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The Stock Market, 2007
Style Matters More Than Size

by Steve Miller, President, OpenBIThursday, January 03, 2008

The stock market for 2007 is now in the books. Alas, an unusually poor-performing fourth quarter tied closely to the sub-prime lending meltdown has left most US investors less than fully satisfied. The dashboard below developed with the open source statistical package R (http://www.r-project.org/) provides insight on last year's major Morgan Stanley indexes (http://www.mscibarra.com/products/indices/us/performance.jsp) as well as a view of performance over the last fifteen years.

Statistical Package R Graph created by Open BI

The top half of the first figure shows the meanderings of 15 MSCI portfolios in 2007 via a trellis graphic organized by size (panels) and investment style (groups). Style appears to be a most important dimension of the returns for 2007. For each portfolio size, growth significantly trumped value last year, with neutral in between. Though there isn't much distance between neutral portfolios by size, the differences in style performance seem magnified for the smaller indexes. Those unfortunate enough to hold small or mid cap value actually lost money in 2007.

The bottom half of the first graphic is a reminder that style and size advantages shift in time. Whereas large and growth were highlighted in 2007, small and value dominate over 15 years. Indeed, small and mid cap portfolios have rewarded those holding since 1992 with $6.50-$7 for each $1 invested. Note the “bubbles” for growth and neutral portfolios for each size around March 15, 2000.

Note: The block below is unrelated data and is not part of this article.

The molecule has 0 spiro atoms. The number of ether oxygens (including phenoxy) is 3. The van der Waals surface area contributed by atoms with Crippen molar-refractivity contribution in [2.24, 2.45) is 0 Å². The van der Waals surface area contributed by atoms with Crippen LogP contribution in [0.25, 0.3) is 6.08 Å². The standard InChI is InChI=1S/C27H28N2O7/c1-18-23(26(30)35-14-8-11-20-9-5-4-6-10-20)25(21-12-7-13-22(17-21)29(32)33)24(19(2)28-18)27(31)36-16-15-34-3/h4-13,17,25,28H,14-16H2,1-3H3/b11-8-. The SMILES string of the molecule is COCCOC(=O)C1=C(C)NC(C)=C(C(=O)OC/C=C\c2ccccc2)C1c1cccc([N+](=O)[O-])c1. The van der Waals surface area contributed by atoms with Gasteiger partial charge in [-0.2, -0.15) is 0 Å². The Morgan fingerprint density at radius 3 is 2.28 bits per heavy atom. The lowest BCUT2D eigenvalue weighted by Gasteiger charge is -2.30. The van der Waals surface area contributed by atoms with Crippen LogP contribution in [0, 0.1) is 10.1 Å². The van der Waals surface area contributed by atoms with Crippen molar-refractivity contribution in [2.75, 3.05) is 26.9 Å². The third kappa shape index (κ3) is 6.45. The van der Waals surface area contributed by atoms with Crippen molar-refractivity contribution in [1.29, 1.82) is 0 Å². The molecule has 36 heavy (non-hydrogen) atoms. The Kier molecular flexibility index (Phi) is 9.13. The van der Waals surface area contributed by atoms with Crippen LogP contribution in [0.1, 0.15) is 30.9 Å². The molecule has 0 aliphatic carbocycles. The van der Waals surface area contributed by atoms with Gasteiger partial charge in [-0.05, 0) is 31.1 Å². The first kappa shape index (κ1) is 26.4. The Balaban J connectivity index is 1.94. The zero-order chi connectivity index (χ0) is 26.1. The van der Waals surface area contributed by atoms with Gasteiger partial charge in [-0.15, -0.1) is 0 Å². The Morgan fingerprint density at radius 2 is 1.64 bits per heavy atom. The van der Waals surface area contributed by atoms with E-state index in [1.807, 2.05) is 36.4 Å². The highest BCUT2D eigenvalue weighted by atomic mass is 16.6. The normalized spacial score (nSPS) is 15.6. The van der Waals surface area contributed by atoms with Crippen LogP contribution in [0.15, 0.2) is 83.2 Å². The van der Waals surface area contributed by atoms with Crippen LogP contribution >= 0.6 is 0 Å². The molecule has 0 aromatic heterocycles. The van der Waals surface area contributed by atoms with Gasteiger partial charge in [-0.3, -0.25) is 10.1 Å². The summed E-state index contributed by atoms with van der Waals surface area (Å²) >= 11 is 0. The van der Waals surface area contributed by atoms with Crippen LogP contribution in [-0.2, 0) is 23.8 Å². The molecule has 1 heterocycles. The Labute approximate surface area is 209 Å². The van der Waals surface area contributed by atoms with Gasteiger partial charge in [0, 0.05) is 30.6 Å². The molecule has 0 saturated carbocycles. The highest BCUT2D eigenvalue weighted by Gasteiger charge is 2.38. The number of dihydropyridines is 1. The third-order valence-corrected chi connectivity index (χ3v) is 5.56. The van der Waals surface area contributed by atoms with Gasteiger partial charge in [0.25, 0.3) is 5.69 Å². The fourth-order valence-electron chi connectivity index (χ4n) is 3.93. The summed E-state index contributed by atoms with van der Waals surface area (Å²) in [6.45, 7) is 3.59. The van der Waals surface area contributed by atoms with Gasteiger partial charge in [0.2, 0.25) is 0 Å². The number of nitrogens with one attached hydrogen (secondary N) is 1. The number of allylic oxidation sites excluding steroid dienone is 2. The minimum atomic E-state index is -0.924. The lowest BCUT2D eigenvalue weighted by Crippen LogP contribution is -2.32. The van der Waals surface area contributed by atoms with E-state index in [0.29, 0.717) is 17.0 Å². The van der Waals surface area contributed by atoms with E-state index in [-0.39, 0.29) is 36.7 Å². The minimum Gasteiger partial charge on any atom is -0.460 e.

Statistical Package R Graph created by Open BI

The second figure deploys dotplots to show snapshots of portfolio performance over time. The first column details performance by size and style over recent very short term time periods. There appears to be quite a change in investor sentiment between five and ten days. The second column tells the sad story of a terrible fourth quarter that tempered overall 2007 returns. The damage for growth is considerably less than for value. And the third column clearly depicts the multiplicative nature of returns over time, showing in comparative panels the value of patience in the market. The results here seem to confirm our insistence in other columns on a 15 year time horizon to demonstrate solid investment returns.

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